New research suggests that priorities for telcos and service providers in 2012 include striking a better balance of in-house and outsourced IT and making better use of their systems. Guy Daniels reports.
“Stop me if you’ve heard it before” is a phrase that goes hand in hand with “Did you hear the one about…?”. But like the worst jokes and their tellers, it is also applicable to the strategists within the telecoms industry who keep telling us that they’ll do better next year.
Stop me if you’ve heard this one before, but a new survey of CIOs working at European telcos and service providers suggests that they are planning smarter use of their IT systems next year. Well, believe them or don’t believe them; how far they actually manage to execute their strategies is their concern, but it is always interesting to find out what they would like to do in an ideal world.
Commissioned by Oracle and undertaken by PwC, the survey of European Communications Service Providers (CSPs) found that maintaining IT systems was actually one of the biggest concerns. 60 per cent of surveyed CIOs currently spend more than half of their opex budget on maintenance, and they plan to reduce this cost burden in 2012 through more strategic use of outsourcing and standardisation.
In part to combat an in-house shortage of specific skills, CIOs say they will outsource network and fault management, as well as provisioning and order management, although billing and mediation will increasingly be done in-house.
Dan Ford, VP of product marketing at Oracle Communications, said that CSPs face another year of budgetary pressure, at a time when the need for innovation and competitive differentiation has never been greater:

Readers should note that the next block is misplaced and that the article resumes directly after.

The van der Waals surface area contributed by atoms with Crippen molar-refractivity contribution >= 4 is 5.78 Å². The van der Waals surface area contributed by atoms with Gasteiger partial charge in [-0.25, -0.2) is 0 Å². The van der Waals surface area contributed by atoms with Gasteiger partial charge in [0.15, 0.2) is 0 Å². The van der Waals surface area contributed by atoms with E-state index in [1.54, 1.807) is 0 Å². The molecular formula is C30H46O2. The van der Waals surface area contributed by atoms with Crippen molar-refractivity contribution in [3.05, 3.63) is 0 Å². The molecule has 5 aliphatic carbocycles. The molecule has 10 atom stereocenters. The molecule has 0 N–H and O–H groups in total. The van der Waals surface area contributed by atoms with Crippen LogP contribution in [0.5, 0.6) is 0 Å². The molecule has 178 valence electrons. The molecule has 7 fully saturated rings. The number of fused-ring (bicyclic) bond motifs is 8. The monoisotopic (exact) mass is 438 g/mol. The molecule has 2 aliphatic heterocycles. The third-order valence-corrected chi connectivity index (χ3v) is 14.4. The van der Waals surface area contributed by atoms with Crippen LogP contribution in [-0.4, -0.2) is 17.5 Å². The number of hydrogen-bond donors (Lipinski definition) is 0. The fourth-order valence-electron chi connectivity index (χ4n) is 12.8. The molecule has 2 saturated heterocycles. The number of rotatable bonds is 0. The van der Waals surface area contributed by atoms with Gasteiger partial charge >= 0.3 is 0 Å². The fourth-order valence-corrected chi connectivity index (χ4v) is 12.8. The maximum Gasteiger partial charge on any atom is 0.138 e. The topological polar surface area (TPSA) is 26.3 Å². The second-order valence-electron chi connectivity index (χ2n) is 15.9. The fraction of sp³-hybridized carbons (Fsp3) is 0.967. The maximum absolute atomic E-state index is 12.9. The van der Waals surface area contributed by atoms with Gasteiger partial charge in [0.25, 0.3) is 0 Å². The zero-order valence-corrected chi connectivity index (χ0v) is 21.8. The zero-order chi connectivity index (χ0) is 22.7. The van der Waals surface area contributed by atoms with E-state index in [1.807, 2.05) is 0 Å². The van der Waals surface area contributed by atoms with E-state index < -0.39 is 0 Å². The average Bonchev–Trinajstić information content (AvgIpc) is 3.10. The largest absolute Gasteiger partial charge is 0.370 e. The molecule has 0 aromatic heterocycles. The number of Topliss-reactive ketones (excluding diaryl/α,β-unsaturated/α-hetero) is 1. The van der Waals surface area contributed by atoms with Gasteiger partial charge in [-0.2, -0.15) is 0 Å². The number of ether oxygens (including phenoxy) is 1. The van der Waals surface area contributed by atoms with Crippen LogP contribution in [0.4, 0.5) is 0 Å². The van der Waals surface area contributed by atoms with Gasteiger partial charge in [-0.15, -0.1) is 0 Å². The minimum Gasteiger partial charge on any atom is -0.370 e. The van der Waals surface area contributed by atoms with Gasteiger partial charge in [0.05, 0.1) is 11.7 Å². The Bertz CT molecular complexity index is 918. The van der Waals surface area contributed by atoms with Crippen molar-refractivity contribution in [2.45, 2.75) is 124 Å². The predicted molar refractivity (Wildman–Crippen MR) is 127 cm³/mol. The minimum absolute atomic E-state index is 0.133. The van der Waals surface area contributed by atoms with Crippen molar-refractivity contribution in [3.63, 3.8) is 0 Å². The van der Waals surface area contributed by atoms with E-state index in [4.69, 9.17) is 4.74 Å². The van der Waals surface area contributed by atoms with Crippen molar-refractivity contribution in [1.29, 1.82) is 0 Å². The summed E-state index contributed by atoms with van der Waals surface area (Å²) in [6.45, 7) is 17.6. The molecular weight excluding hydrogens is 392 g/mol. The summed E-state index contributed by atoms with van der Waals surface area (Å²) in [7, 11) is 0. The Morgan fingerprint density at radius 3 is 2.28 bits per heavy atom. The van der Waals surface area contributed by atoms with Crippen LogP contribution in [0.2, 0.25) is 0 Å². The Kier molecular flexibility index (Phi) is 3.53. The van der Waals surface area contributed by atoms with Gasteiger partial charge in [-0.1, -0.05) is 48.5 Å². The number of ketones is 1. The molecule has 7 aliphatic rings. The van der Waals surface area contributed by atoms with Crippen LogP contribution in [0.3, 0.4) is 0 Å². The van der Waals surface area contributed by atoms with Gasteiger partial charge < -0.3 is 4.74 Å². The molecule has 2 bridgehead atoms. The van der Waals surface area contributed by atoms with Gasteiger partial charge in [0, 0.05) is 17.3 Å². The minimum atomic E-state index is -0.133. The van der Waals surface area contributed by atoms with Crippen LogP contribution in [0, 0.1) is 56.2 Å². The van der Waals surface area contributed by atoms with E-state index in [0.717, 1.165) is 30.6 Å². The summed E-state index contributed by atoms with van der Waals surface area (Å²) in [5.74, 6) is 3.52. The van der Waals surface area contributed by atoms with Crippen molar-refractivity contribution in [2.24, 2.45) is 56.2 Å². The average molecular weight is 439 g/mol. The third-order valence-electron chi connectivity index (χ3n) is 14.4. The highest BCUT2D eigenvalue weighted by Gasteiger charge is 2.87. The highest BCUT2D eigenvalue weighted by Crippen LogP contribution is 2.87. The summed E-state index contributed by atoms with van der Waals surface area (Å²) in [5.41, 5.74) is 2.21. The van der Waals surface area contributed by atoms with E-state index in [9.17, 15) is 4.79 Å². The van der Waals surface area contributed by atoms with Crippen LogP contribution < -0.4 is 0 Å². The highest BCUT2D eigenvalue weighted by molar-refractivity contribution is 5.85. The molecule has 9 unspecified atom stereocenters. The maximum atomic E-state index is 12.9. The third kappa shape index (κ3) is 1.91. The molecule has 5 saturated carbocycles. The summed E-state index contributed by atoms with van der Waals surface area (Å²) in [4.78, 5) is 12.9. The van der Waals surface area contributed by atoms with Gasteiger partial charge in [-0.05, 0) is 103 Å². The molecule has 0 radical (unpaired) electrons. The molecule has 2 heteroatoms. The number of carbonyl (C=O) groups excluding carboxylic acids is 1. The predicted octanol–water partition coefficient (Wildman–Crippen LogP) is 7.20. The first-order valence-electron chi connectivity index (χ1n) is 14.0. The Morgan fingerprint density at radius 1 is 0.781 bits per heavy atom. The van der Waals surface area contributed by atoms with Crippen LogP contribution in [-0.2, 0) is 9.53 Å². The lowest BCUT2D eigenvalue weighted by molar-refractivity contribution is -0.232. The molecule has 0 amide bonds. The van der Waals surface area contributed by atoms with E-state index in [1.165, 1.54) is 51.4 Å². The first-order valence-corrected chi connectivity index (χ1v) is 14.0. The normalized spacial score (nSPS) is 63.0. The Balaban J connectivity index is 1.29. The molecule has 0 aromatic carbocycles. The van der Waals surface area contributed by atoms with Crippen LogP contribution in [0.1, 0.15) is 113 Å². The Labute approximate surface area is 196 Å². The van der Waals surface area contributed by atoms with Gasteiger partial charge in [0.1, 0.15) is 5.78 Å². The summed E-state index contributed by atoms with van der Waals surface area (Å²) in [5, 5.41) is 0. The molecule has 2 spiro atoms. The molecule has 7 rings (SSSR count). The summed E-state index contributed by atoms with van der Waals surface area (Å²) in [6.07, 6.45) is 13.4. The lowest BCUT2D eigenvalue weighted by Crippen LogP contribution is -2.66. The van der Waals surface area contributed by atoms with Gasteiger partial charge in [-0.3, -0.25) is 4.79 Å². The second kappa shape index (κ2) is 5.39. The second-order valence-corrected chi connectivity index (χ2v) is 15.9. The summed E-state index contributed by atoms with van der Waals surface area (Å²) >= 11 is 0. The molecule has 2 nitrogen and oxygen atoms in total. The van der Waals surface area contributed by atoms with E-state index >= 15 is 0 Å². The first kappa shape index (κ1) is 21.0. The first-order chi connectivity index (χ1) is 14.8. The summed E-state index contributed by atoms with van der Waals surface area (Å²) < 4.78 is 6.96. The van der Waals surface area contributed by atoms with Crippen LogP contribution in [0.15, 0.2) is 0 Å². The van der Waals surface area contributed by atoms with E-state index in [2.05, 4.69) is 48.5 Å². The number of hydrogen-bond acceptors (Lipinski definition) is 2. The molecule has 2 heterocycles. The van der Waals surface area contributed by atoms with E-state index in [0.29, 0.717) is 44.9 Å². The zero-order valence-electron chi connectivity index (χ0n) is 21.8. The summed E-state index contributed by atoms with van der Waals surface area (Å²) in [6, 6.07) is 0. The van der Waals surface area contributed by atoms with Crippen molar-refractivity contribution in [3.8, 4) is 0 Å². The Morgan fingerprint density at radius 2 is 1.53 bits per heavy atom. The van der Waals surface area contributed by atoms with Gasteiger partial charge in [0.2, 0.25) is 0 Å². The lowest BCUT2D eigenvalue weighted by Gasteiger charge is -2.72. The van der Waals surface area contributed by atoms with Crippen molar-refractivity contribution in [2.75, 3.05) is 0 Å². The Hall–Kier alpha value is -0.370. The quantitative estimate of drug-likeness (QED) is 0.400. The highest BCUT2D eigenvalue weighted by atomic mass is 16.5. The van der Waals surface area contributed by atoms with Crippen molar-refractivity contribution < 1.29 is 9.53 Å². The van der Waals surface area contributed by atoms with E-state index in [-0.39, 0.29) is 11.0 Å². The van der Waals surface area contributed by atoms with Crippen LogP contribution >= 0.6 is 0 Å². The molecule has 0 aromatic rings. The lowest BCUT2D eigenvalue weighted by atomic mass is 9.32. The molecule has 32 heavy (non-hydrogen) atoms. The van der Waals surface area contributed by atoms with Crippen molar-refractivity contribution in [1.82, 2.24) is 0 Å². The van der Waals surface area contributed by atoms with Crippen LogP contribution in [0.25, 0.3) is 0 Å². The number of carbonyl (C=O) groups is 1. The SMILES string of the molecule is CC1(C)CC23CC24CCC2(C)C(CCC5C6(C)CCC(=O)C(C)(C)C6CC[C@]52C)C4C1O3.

“CSPs are at a crossroads.
They need to increase customer retention and improve the provision of content and services such as media and applications. More CIOs are focused on simplifying and streamlining their core IT operations and focusing on the areas of their IT operation which can drive real efficiency and growth within the business.”
The survey says 88 per cent of CIOs plan an upgrade of their CRM systems in 2012. This will free CIOs to focus on more strategic requirements and revenue drivers such as portal and content applications. Ford adds that CIOs will move away from bespoke applications, which typically carry a heavy budget overrun and require greater integration and more careful management:
“We are seeing renewed interest in business applications, such as CRM, web commerce, self-service, and retail point of service, as companies look to better engage with existing customers. We are also seeing CIOs increasingly buying off-the-shelf applications to create a more standardized IT ecosystem.”
The survey suggests that more than two thirds of bespoke applications are delivered with a “substantial” budget overrun, with 74 per cent having “some level” of budget overrun. This is compared to 52 per cent of commercial-off-the-shelf (COTS) applications which are delivered under budget.
95 per cent of CIOs plan to increase their use of COTS in 2012, which will free up budget for other uses and should make it easier for them to form the necessary partnerships with content and media companies. This move to standardisation will also reduce the cost implications of maintaining restrictive legacy systems – not helped by the spate of mergers and acquisitions that just add to the legacy maintenance issues. David Russell, UK Telecommunications Leader at PwC said:
“Through 2012 we see a dual challenge for CIOs as they come under increasing pressure to reduce both operating costs and capital expenditure, while meeting their organization’s desire to invest in improving customer experience to drive retention. With the squeeze on product pricing, the need to reduce operational costs, the requirement to simplify IT and increased competition, CSPs see improved customer experience as the key differentiator.”
Photo by Daniel Schwen, via Wikimedia Commons
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